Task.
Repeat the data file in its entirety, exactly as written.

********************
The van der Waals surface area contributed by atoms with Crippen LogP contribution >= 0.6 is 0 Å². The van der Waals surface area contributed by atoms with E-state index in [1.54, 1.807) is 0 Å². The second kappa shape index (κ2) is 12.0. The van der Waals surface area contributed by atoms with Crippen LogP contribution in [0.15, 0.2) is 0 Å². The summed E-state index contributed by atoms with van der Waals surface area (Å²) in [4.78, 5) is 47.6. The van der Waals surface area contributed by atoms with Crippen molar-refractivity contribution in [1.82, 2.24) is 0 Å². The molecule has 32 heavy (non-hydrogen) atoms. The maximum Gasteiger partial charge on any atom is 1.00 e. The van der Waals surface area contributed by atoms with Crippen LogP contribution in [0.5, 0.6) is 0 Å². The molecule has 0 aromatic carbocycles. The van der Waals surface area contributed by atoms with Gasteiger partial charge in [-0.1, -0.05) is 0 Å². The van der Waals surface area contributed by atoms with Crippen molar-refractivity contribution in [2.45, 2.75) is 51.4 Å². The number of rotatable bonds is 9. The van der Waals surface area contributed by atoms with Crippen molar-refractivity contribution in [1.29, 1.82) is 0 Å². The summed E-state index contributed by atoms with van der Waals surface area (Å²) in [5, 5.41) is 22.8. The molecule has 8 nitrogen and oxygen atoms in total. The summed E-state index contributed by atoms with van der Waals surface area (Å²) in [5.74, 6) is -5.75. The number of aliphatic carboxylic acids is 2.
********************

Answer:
The van der Waals surface area contributed by atoms with Crippen LogP contribution >= 0.6 is 0 Å². The van der Waals surface area contributed by atoms with E-state index in [1.54, 1.807) is 0 Å². The second kappa shape index (κ2) is 12.0. The van der Waals surface area contributed by atoms with Crippen LogP contribution in [0.15, 0.2) is 0 Å². The summed E-state index contributed by atoms with van der Waals surface area (Å²) in [4.78, 5) is 47.6. The van der Waals surface area contributed by atoms with Crippen molar-refractivity contribution in [1.82, 2.24) is 0 Å². The molecule has 32 heavy (non-hydrogen) atoms. The maximum Gasteiger partial charge on any atom is 1.00 e. The van der Waals surface area contributed by atoms with Crippen LogP contribution in [0.5, 0.6) is 0 Å². The molecule has 0 aromatic carbocycles. The van der Waals surface area contributed by atoms with Gasteiger partial charge in [-0.1, -0.05) is 0 Å². The van der Waals surface area contributed by atoms with Crippen molar-refractivity contribution in [2.45, 2.75) is 51.4 Å². The number of rotatable bonds is 9. The van der Waals surface area contributed by atoms with Crippen molar-refractivity contribution in [1.29, 1.82) is 0 Å². The summed E-state index contributed by atoms with van der Waals surface area (Å²) in [5, 5.41) is 22.8. The molecule has 8 nitrogen and oxygen atoms in total. The summed E-state index contributed by atoms with van der Waals surface area (Å²) in [5.74, 6) is -5.75. The number of aliphatic carboxylic acids is 2.